Cellular communication ensures regulation of biological processes within various environments from single-celled to multicellular organisms.
The major types of signaling mechanisms that occur in multicellular organisms are paracrine, endocrine, autocrine, and direct signaling.
Receptors, either intracellular or cell-surface, bind to specific ligands, which activate numerous cellular processes.
Signaling molecules are necessary for the coordination of cellular responses by serving as ligands and binding to cell receptors.
Ligand binding to cell-surface receptors activates the receptor's intracellular components setting off a signaling pathway or cascade.
Signaling pathway induction activates a sequence of enzymatic modifications that are recognized in turn by the next component downstream.
Signal cascades convey signals to the cell through the phosphorylation of molecules by kinases.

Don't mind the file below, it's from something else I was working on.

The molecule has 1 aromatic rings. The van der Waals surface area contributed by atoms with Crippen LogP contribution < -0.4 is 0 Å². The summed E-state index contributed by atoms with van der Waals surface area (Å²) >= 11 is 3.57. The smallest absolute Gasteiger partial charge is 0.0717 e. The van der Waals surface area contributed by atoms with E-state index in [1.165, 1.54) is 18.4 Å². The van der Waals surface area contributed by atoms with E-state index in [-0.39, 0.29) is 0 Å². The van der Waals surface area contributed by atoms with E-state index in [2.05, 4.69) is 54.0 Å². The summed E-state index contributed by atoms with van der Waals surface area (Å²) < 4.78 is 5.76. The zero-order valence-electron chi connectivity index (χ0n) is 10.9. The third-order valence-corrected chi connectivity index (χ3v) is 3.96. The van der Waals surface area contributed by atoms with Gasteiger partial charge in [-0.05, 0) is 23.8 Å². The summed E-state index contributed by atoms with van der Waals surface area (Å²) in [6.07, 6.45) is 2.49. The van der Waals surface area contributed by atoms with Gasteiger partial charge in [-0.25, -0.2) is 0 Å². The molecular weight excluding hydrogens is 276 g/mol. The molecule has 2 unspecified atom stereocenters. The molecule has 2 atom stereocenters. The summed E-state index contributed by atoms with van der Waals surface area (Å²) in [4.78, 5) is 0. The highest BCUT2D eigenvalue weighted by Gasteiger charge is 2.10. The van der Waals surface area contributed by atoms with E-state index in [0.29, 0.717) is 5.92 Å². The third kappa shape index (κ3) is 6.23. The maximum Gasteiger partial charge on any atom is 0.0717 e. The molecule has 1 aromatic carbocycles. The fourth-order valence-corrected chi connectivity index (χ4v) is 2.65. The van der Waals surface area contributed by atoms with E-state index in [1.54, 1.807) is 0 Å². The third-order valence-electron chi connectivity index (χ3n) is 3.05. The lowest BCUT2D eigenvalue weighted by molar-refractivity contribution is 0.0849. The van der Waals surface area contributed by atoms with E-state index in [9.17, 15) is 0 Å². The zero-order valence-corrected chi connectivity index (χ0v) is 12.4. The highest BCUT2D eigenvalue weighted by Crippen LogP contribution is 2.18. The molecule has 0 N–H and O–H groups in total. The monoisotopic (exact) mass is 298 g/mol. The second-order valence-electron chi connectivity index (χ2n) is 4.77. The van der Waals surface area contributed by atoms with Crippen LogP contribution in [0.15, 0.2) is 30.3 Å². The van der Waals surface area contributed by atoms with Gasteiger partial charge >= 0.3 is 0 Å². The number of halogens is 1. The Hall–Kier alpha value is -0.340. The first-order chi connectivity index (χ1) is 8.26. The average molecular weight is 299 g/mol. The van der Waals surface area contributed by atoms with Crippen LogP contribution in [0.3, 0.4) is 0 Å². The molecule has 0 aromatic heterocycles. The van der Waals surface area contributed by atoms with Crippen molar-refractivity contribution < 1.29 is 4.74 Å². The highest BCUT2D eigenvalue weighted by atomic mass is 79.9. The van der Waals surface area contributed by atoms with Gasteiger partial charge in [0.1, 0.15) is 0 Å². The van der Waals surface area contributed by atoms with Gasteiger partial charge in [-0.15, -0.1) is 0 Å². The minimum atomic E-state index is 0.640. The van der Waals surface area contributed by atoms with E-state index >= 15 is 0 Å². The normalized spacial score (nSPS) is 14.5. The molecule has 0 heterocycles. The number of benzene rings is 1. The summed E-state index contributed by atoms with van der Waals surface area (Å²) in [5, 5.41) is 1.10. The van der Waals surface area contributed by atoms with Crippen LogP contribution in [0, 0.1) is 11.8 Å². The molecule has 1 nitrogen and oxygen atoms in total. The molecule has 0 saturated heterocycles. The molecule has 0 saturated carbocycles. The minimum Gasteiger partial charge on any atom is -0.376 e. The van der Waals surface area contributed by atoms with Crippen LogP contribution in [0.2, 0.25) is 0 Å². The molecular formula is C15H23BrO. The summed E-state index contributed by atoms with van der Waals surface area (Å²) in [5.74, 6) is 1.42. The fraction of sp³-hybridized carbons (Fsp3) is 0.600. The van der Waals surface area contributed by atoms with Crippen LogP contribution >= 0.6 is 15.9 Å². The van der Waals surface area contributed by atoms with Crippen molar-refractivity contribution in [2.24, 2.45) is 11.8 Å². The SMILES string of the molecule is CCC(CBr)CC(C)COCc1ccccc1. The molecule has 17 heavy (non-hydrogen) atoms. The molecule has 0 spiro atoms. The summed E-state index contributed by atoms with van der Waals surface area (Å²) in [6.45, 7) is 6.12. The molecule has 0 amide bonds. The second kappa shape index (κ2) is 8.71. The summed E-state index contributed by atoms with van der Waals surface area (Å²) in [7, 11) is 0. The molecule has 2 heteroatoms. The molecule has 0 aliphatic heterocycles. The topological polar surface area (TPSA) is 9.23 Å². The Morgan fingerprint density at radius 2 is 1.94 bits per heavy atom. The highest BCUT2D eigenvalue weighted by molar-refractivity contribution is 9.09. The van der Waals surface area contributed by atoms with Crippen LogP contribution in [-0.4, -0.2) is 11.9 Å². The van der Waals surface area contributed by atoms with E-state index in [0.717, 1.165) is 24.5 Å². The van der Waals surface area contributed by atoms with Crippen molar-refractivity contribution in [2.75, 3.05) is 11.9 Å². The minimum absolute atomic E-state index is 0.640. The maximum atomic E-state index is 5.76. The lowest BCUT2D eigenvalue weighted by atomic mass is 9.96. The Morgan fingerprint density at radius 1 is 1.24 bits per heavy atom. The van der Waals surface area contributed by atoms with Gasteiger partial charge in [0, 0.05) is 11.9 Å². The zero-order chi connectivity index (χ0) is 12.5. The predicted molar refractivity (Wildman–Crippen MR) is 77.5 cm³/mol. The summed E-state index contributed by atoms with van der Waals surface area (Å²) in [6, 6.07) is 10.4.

Gene expression, vital for cells to function properly, is the process of turning on a gene to produce RNA and protein.
The rush of adrenaline that leads to greater glucose availability is an example of an increase in metabolism.
Cell growth is promoted by ligands known as growth factors.
When a cell is damaged, unnecessary, or dangerous to an organism, a cell can initiate the mechanism for cell death known as apoptosis.
Yeasts utilize cell-surface receptors, mating factors, and signaling cascades in order to communicate.
Bacterial signaling allows bacteria to monitor cellular conditions and communicate with each other.